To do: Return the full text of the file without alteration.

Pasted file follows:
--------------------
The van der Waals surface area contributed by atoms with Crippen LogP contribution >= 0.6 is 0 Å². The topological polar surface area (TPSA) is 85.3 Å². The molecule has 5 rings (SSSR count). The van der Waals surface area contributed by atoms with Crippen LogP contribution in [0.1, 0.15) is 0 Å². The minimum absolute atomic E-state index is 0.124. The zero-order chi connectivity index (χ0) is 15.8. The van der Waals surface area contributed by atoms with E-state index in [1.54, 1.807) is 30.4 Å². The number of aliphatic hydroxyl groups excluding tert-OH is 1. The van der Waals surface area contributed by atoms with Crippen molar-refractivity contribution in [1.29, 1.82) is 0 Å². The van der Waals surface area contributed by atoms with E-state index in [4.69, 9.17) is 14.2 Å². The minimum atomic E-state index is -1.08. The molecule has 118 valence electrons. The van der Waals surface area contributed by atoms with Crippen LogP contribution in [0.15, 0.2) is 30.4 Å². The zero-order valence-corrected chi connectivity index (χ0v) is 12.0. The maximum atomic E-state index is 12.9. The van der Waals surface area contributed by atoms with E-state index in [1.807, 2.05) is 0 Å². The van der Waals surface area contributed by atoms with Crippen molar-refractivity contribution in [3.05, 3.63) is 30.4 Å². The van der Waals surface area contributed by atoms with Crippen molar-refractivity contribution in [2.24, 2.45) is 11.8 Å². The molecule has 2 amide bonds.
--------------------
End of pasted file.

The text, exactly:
The van der Waals surface area contributed by atoms with Crippen LogP contribution >= 0.6 is 0 Å². The topological polar surface area (TPSA) is 85.3 Å². The molecule has 5 rings (SSSR count). The van der Waals surface area contributed by atoms with Crippen LogP contribution in [0.1, 0.15) is 0 Å². The minimum absolute atomic E-state index is 0.124. The zero-order chi connectivity index (χ0) is 15.8. The van der Waals surface area contributed by atoms with E-state index in [1.54, 1.807) is 30.4 Å². The number of aliphatic hydroxyl groups excluding tert-OH is 1. The van der Waals surface area contributed by atoms with Crippen molar-refractivity contribution in [1.29, 1.82) is 0 Å². The van der Waals surface area contributed by atoms with E-state index in [4.69, 9.17) is 14.2 Å². The minimum atomic E-state index is -1.08. The molecule has 118 valence electrons. The van der Waals surface area contributed by atoms with Crippen LogP contribution in [0.15, 0.2) is 30.4 Å². The zero-order valence-corrected chi connectivity index (χ0v) is 12.0. The maximum atomic E-state index is 12.9. The van der Waals surface area contributed by atoms with E-state index in [1.807, 2.05) is 0 Å². The van der Waals surface area contributed by atoms with Crippen molar-refractivity contribution in [3.05, 3.63) is 30.4 Å². The van der Waals surface area contributed by atoms with Crippen molar-refractivity contribution in [2.24, 2.45) is 11.8 Å². The molecule has 2 amide bonds.